Layne Staley’s Mother Recalls Sitting Next to His Deceased Body, Speaks on Current Opioid Crisis
Layne Staley would have turned 50 years old on Aug. 22, and his mother, Nancy McCallum, speaks about the Alice In Chains vocalist's battles with drugs, as well as the current U.S. opioid crisis, in a new interview with the Seattle Times. In the interview, she also recalls the harrowing moment that she sat next to Layne's deceased body after she had a police officer break down the door to find him.
Remembering her son's early days, McCallum said, “Layne was the quietest child in his high school class. The stage gave him permission to do what we all want to do sometimes: Just scream.” As for his battle with drugs, she says, “He was touring around the world, he was at home and he was in treatment. He was caught in a trap. I came to understand it too late."
She adds, “Addiction is a disease like any other. Like a cancer, it can be treated, but it can also reoccur. We shouldn’t judge. The emphasis should be on research and treatment.”
She then recounted showing up to her son's apartment with a police officer when he was found dead in April 2002. The officer told her not to go in, but she did anyway, and sat down on the couch next to Layne's body, after it had been there undiscovered for two weeks. “I promised that I would always be there for my children. I told him I was sorry this was how it turned out."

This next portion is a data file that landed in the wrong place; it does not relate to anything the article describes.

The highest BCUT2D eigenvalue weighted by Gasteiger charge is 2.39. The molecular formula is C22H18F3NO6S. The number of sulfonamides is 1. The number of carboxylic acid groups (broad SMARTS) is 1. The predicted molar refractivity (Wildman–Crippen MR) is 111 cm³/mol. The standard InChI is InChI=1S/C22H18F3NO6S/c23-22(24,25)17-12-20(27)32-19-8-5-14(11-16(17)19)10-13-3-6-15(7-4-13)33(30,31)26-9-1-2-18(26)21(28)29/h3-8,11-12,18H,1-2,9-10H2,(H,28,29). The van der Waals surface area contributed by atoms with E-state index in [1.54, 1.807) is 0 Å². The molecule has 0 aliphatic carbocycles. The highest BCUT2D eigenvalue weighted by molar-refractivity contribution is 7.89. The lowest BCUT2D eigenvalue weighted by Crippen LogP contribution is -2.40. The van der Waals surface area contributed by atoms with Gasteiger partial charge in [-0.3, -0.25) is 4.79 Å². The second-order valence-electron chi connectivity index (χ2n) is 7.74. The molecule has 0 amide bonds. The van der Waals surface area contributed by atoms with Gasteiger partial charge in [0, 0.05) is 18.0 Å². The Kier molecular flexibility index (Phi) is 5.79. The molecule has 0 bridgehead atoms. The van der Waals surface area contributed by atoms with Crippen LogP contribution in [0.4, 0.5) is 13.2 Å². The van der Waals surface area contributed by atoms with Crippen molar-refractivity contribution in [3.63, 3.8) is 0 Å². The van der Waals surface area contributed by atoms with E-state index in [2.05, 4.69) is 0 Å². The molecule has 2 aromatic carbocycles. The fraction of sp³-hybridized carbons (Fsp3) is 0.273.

"Society thinks mothers are weak and whiny, but women go to war, we have babies," explains McCallum. "This was my war. While others were in Afghanistan and Iraq, he was fighting a war at home. He chose to write about it and sing about it and perform about it. It was a warning.”
As for today's opioid crisis that is plaguing America, McCallum says, “I don’t have any magic answers. I just try to console people. It’s heartbreaking and overwhelming and unnecessary. But I know it’s coupled with a proclivity for habitual behavior. I will never be able to understand even trying something that is so dangerous. I’m as bewildered as the next person, because I see a beautiful world.”
She encourages families to attend 12-step programs, and adds, “When someone is charging you thousands of dollars, promising they will heal addiction, far away from home or with religion, you are being misled."
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